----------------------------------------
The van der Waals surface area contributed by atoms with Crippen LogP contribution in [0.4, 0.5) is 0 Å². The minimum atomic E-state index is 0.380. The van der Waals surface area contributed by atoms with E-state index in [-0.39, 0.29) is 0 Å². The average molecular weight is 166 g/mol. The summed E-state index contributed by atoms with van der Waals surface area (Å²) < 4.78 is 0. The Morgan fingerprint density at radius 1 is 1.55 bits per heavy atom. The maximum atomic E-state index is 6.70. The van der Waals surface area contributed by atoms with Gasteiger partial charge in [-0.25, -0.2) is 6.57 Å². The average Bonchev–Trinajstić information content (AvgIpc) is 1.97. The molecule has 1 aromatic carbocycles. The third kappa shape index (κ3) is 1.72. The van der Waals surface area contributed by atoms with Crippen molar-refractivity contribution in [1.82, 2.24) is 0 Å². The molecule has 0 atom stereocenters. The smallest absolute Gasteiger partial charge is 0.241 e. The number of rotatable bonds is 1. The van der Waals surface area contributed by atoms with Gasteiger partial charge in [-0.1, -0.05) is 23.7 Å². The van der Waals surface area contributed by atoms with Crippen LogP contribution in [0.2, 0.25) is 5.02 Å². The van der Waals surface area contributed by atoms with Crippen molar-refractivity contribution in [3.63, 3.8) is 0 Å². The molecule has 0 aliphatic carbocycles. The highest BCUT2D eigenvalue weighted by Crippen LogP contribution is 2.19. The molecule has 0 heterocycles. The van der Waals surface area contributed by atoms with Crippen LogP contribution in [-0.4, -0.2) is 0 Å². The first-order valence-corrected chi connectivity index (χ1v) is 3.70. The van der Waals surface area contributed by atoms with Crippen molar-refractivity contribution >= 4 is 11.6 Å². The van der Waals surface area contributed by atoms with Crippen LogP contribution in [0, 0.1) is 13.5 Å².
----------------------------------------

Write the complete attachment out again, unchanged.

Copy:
The van der Waals surface area contributed by atoms with Crippen LogP contribution in [0.4, 0.5) is 0 Å². The minimum atomic E-state index is 0.380. The van der Waals surface area contributed by atoms with E-state index in [-0.39, 0.29) is 0 Å². The average molecular weight is 166 g/mol. The summed E-state index contributed by atoms with van der Waals surface area (Å²) < 4.78 is 0. The Morgan fingerprint density at radius 1 is 1.55 bits per heavy atom. The maximum atomic E-state index is 6.70. The van der Waals surface area contributed by atoms with Gasteiger partial charge in [-0.25, -0.2) is 6.57 Å². The average Bonchev–Trinajstić information content (AvgIpc) is 1.97. The molecule has 1 aromatic carbocycles. The third kappa shape index (κ3) is 1.72. The van der Waals surface area contributed by atoms with Crippen molar-refractivity contribution in [1.82, 2.24) is 0 Å². The molecule has 0 atom stereocenters. The smallest absolute Gasteiger partial charge is 0.241 e. The number of rotatable bonds is 1. The van der Waals surface area contributed by atoms with Gasteiger partial charge in [-0.1, -0.05) is 23.7 Å². The van der Waals surface area contributed by atoms with Crippen LogP contribution in [0.2, 0.25) is 5.02 Å². The van der Waals surface area contributed by atoms with Crippen molar-refractivity contribution in [3.63, 3.8) is 0 Å². The molecule has 0 aliphatic carbocycles. The highest BCUT2D eigenvalue weighted by Crippen LogP contribution is 2.19. The molecule has 0 heterocycles. The van der Waals surface area contributed by atoms with Crippen LogP contribution in [-0.4, -0.2) is 0 Å². The first-order valence-corrected chi connectivity index (χ1v) is 3.70. The van der Waals surface area contributed by atoms with Crippen molar-refractivity contribution >= 4 is 11.6 Å². The van der Waals surface area contributed by atoms with Crippen LogP contribution in [0, 0.1) is 13.5 Å².